In certain circles, high-risk unprotected sex has become all the rage. Known as "barebacking", it involves deliberately courting the possibility of being infected with HIV.
Barebacking is held up by Jonathan Dollimore as a fine but rare example of the association of sex with death in a culture where the close connection between desire and the daemonic is being lost, censored or theorised away.
The proponents of the new queer theory might maintain that their version of sexuality is radical, but according to Dollimore, it merely trivialises the notion of radicalism, making it a "consumer choice". Those who want us to tolerate all types of sexual behaviour and to make freely available literature and other art forms that were previously censored are in danger of downgrading precisely the transgressive nature of what traditionally has been condemned.
So hitting out less at the traditional moralists and bowdlerisers and more at what we might think were his natural allies - the theorists, the liberals, the postmodernists - Dollimore seeks to bring back a sense of the real danger and dissidence in sex. Revisiting some of the themes of his more academic Death, Desire and Loss in Western Culture , he highlights the relation between sex and death, the intimate connection between desire and disgust, the frequently unattractive politics of the aesthetic. If dissidence is really a force to be reckoned with, it should challenge and repel all of us not just "the repressed".
The book raises provocative questions in a year when several French films have been drawn to the attention of the British Board of Film Classification and the problematic distinction between pornography and erotica is much debated. The standard defence of literature or film against the censors is that it is only art and will not harm the reader or viewer. Dollimore argues, however, that art has a powerful effect on its audience and that reading or theatre-going is a potentially dangerous experience. The western artistic canon is "pornographic and perverse at its heart", and readers must be prepared to be both attracted and repelled by it, to develop "self-challenging identification".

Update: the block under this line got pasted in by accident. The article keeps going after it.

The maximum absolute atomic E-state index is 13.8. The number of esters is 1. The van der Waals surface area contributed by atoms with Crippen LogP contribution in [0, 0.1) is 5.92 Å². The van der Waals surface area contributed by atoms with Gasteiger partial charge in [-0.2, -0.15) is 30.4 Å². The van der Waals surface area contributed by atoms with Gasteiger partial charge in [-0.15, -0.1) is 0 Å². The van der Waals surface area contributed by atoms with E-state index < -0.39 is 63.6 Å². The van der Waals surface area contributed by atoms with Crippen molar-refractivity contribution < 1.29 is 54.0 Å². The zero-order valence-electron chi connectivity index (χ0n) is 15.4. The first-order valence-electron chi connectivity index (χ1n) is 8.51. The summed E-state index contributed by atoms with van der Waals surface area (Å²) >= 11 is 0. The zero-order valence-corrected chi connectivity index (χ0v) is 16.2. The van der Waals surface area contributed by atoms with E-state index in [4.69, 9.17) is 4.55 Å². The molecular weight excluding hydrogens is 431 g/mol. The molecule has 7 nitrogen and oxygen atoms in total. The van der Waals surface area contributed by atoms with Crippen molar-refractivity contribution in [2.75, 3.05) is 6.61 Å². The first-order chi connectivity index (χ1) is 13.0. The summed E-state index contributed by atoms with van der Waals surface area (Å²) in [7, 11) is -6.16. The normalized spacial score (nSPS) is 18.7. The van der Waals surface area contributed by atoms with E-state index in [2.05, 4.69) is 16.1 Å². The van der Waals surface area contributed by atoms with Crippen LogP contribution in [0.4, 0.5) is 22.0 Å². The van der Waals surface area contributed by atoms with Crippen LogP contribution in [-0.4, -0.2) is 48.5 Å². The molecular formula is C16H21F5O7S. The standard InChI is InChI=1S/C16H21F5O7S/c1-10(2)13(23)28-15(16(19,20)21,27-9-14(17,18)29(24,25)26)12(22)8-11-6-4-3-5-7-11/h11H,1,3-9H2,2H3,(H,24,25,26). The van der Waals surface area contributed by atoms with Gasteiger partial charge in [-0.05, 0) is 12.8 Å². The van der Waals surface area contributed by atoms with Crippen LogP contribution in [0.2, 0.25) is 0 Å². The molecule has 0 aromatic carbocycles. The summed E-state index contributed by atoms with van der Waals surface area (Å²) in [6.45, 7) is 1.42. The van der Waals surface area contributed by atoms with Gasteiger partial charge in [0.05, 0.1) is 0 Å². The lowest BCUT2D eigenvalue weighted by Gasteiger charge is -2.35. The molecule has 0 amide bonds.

Dollimore's repeated recourse to the process of "identification" in the book leads to some bizarre conclusions. Shakespeare reveals his own pornographic imagination in dramatising Iago's simultaneous desire and disgust following Othello's mixed-race marriage. And Freud's repressed homosexual tendencies are exposed in his erroneous identification with Dora, during her recounted seduction by Herr K. The biographical interpretation comes across as naive and itself perhaps a victim of what Dollimore calls "wishful theory".
But biography and autobiographical anecdote are one of the chief amusements of this book. Dollimore tells us of his first gay affair, his subsequent relationship with a woman, his particular sexual preferences. It is calculated to shock, performing the dissidence it preaches. Indeed, if I have a criticism of the book, it is that it has nothing to say about the tenderness of sexual desire, but that probably reveals precisely how unradical I am.
Jennifer Wallace is a fellow of Peterhouse College, Cambridge.
Sex, Literature and Censorship
Author - Jonathan Dollimore
ISBN - 0 7456 64 1 and 63 3
Publisher - Polity Press
Price - £50.00 and £12.99
Pages - 206